Fact sheet
Mother-to-child transmission of HIV

The transmission of HIV from mother to child is responsible for over 90% of infections among children under the age of 15. The effects are dramatic. AIDS is beginning to reverse decades of steady progress in child survival. But effective and feasible interventions to reduce mother-to-child transmission are now available and could save the lives of 300,000 children each year.

Children at risk

• In 2000 alone, an estimated 600,000 infants acquired HIV—over 90% of them through mother-to-child transmission (MTCT). About 90% of those infections occurred in sub-Saharan Africa.

• HIV can be transmitted to an infant during pregnancy, labour and delivery or breastfeeding. The risk of transmission varies between 15% and 30% among infants who are not breastfed. Breastfeeding increases the risk of transmission by 10-20%. In breastfeeding populations, roughly 20% of infants carrying the virus are infected during pregnancy, about 50% become infected during labour and delivery, and 30% during breastfeeding.

• Mother-to-child transmission in the developed world has been virtually eliminated thanks to effective voluntary counselling and testing, access to combination antiretroviral therapy or use of long-term regimens of MTCT prevention, safe delivery practices (including elective caesarean sections), and the widespread availability of breast milk substitutes.

Preventing infection

• A three-fold strategy is needed in order to prevent MTCT. It requires that women be protected against infection, and that unwanted pregnancies be avoided among HIV-infected women and women at risk. It also entails preventing transmission of the virus from HIV-infected women to their infants during pregnancy, labour and delivery, as well as during breastfeeding. Voluntary counselling and testing are an essential part of the strategy.

• It is clear that short-term antiretroviral prophylactic treatment is an effective and feasible method of preventing MTCT. When combined with infant feeding counselling and support, and the use of safer infant feeding methods, it can halve the risk of infant infection.

• These regimens are mainly based on the use of nevirapine or zidovudine. Nevirapine is administered in one dose to the mother at delivery, and in one dose to the child within 72 hours of birth. A typical short-course zidovudine regimen is administered daily to the mother from the 36th week of pregnancy up to and during delivery. MTCT programmes supported by a United Nations Inter-Agency Task Team provide these drug regimens free of charge. In 2000, the manufacturers of nevirapine, in partnership with the United Nations system, offered the drug free of charge to developing countries for a period of five years.

• Most HIV-infected women live in deprived conditions and lack access to clean water and sanitation. This limits their ability to employ safe breast milk substitutes. Research on how to make breastfeeding safer is a high priority. Results from one study suggest that exclusively breastfed children are less likely to acquire HIV than those receiving breast milk and other foods. But these results need to be confirmed in other settings. Meanwhile, studies are under way to determine whether antiretroviral drugs provided to a mother or infant during the breastfeeding period can prevent HIV transmission.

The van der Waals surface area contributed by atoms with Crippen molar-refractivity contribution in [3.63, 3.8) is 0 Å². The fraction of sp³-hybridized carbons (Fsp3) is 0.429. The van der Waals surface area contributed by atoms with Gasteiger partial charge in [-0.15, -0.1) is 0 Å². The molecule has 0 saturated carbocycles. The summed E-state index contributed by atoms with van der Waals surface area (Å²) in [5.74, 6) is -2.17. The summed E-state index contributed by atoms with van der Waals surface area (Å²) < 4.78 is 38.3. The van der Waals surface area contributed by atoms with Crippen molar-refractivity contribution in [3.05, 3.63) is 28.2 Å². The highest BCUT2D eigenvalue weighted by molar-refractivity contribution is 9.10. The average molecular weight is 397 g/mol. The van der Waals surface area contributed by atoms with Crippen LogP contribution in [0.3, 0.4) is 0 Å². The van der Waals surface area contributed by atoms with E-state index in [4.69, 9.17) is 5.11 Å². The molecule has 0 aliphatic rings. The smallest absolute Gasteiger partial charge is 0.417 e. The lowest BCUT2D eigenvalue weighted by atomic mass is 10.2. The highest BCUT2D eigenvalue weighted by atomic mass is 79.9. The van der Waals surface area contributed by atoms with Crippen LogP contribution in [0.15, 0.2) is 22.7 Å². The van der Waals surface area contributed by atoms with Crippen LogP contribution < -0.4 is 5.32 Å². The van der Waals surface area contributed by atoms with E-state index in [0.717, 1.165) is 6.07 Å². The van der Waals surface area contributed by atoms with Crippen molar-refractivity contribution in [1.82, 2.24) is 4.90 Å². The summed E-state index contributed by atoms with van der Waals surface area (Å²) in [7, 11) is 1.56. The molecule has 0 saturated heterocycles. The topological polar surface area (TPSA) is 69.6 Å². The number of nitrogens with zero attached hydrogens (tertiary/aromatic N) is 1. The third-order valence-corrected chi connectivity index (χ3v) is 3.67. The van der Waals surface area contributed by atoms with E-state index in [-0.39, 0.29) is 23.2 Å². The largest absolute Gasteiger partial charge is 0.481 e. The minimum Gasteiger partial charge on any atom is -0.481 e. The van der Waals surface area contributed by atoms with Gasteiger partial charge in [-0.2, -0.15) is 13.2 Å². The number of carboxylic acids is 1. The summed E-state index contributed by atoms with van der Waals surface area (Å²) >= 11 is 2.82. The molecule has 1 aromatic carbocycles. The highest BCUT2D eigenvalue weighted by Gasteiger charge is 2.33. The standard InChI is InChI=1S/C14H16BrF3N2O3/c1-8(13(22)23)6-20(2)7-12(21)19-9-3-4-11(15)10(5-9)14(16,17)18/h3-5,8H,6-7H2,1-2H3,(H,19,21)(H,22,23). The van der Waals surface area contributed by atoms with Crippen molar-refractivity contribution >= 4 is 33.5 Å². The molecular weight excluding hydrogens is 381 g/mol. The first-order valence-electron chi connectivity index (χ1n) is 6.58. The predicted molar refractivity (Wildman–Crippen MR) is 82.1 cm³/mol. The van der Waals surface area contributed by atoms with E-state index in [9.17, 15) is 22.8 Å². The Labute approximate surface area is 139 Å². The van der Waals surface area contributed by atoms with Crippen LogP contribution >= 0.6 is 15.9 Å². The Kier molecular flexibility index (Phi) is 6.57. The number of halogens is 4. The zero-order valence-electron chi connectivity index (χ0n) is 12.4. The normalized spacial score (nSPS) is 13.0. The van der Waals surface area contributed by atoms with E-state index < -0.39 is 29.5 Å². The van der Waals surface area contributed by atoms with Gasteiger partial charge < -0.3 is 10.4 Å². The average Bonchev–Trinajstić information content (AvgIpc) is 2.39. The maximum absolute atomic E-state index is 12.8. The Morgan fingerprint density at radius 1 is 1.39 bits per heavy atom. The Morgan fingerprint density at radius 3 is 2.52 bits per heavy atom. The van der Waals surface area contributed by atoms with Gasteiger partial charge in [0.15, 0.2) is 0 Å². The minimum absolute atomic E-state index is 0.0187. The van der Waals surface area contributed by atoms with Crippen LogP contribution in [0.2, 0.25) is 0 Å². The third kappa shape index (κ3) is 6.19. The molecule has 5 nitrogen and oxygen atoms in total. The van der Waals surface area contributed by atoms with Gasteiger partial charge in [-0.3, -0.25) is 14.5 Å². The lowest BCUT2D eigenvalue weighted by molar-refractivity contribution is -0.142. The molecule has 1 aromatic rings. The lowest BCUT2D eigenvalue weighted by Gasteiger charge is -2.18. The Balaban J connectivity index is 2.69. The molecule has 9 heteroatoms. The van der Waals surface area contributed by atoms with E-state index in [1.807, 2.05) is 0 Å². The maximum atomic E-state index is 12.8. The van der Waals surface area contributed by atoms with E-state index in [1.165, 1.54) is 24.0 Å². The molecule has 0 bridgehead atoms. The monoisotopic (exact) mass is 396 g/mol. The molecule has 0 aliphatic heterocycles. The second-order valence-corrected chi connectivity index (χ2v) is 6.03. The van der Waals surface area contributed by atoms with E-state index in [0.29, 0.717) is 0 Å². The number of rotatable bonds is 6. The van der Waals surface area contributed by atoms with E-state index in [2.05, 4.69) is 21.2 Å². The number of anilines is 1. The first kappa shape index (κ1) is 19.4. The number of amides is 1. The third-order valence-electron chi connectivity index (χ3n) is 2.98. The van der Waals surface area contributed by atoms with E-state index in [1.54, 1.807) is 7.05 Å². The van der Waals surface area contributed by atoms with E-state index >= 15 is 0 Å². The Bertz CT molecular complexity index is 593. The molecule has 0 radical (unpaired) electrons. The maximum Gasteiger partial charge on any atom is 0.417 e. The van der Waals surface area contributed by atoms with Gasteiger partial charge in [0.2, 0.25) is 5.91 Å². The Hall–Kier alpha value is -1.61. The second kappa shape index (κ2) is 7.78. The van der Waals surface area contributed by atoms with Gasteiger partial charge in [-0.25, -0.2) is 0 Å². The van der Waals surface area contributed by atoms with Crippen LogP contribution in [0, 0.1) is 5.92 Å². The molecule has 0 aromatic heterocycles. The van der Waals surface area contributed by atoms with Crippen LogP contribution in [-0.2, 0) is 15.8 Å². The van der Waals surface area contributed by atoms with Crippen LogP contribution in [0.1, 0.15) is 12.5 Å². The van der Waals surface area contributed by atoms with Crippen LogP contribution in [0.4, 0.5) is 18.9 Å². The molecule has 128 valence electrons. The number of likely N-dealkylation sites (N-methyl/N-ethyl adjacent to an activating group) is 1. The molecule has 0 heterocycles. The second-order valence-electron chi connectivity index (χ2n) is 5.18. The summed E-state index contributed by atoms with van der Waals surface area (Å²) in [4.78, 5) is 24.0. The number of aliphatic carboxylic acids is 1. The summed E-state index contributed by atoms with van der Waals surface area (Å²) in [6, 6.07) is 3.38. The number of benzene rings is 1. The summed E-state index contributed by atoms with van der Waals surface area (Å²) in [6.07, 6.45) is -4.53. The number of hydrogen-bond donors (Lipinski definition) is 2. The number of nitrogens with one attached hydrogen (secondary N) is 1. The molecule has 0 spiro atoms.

Major challenges remain

• There is a need for greater awareness of the facts that HIV can pass from an infected mother to her child, and that measures exist to reduce the risk of transmission.

• Access to voluntary counselling and testing must be improved.

• The reluctance of many women to be tested for HIV infection must be addressed. That unwillingness is often a response to stigma and is associated with women’s concern that they will be deprived of social or medical support if found to be infected.

• Reproductive health services remain inadequate and must be bolstered if they are to accommodate MTCT prevention programmes.

• Women’s access to antenatal and delivery care should be improved. Safer breastfeeding options should also be developed.

• Ultimately, if infants are to be better protected from the virus, women’s vulnerability to HIV infection must be reduced. Such an approach should include HIV-negative women who are pregnant and lactating, in order to protect them and children they may subsequently have.

• The focus should always be on women themselves, regardless of their HIV status, rather than on the women’s potential for transmitting the virus to their infants.

Building on successes

• The UN Inter-Agency Task Team on MTCT is supporting an ongoing programme to prevent mother-to-child transmission. The programme, which is being enlarged, currently includes projects in Burundi, Botswana, Côte d’Ivoire, Kenya, Rwanda, Uganda, the United Republic of Tanzania, Zambia, Zimbabwe, Honduras and Cambodia.

• By the end of 2000, the Team’s projects had already served about 81,000 pregnant women, two-thirds of whom had been counselled and tested for HIV. A third of those found to be HIV-positive were provided with antiretroviral regimens and were counselled on safer infant feeding practices. While some projects are still in their early stages, the experience gained in countries such as Brazil, Thailand, Barbados and the Bahamas shows that MTCT prevention programmes can and should be scaled up to achieve national coverage.

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